• BRESSER 4 Inch f 4.5 AR 102XS Refractor visual observers’ REVIEW

    Nov 24 2017 09:41 AM by TimVerst

    For me, the 102SX is a solid, wide/rich-field travel scope. I’ll pimp up the finder-scope and dew shield, making this one a keeper.

  • New Moon Telescopes 16”f/4

    Nov 24 2017 09:44 AM by kreegan99

    After purchasing my New Moon Telescopes 16” Dob, the amount of observing hours I logged doubled easily. The scope performance is superb, but making it easy to setup, roll out, collimate, etc really makes the big difference in my very busy life.

  • The Ages of Astrophotography 1839-2015

    May 06 2017 07:51 AM by RefractorPhill

    The author, Stefan Hughes, is a historian/ astronomer with a passion for astrophotography and genealogy (family tree research). His interest for ancestral research and the lineage of families gave rise to his first book "Catchers of the Light - The Forgotten Lives of the Men and Women who First Photographed the Heavens" in which he focuses on the background of the first astro photographers and astronomers 19th and 20th centuries. The second book, "The Ages of Astrophotography" is a must-read sequel which fits well on every astronomer's book shelf!

  • Stardust Gallery LED Lightbox and Metallic Print Review

    Feb 25 2017 11:47 AM by ctron

    The owner of Stardust Gallery, Craig, was looking for volunteers to review an LED backlit lightbox containing either a Hubble image or an image of user choice. Since I had what I felt were fairly decent Milky Way images acquired from a session at a dark sky site late last Fall, I thought one of the somewhat processed images might be a good candidate to display inside one of the Stardust Gallery backlit lightboxes, and eagerly forwarded the image to the website.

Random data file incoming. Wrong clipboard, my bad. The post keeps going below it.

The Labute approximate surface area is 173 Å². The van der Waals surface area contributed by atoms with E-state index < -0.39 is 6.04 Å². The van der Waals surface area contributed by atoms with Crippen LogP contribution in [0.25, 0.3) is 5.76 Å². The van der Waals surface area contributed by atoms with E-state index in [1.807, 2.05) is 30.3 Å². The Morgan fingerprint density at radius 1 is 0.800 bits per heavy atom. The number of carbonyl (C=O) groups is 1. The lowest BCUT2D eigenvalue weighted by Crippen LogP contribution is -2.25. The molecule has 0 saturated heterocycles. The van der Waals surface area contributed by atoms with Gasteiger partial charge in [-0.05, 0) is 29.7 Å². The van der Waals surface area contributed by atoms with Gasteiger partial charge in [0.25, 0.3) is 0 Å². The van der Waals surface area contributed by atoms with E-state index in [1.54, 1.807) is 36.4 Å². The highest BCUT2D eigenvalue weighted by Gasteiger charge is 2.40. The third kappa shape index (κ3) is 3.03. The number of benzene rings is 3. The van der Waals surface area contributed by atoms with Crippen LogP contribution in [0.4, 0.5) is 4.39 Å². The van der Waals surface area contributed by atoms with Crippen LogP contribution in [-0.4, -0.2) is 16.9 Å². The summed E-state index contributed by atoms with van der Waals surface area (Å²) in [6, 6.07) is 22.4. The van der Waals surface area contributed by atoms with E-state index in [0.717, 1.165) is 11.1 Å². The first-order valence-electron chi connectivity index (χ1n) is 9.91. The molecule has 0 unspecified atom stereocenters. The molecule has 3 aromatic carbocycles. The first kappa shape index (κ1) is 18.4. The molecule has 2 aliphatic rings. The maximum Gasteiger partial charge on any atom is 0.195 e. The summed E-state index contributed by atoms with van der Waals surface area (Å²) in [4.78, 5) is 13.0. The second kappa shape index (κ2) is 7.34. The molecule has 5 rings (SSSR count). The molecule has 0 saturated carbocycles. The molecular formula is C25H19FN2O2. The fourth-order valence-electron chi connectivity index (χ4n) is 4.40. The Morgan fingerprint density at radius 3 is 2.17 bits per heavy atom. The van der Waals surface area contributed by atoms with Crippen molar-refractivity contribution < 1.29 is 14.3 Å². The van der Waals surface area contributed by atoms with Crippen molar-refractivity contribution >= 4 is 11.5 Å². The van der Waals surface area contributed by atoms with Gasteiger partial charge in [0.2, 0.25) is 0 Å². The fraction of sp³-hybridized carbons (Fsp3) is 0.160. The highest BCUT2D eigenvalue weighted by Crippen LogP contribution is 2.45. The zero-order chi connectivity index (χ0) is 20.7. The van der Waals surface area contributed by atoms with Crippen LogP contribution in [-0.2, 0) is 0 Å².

• Rayox Saddle Review

    Feb 25 2017 10:49 AM by dawong

    The Rayox dovetail saddle (regular price $449 with adapter through Woodland Hills Telescope, with an initial discount for Cloud Nights members) is a breakthrough product that has significant advantages compared to existing systems, especially when working with heavy equipment. If this system had been available earlier, I could have avoided some potentially dangerous situations…

  • MoonLite NiteCrawler Focuser

    Feb 25 2017 05:31 PM by Kattzx3

    I have been using telescopes for film and limited CCD use for well over 20 years, and because of extensive business travel coupled with a spouse who cannot access the observatory due to disability, I needed a product that would be solid, reliable, allow for remote precise FOV rotation, temperature compensation, no requirement to find a zero-point and reinitialize the position of the drive motors, and easily adaptable to various optical tubes. As an engineer and former aircraft mechanic, I demand a great deal out of the build quality of anything that I own as well.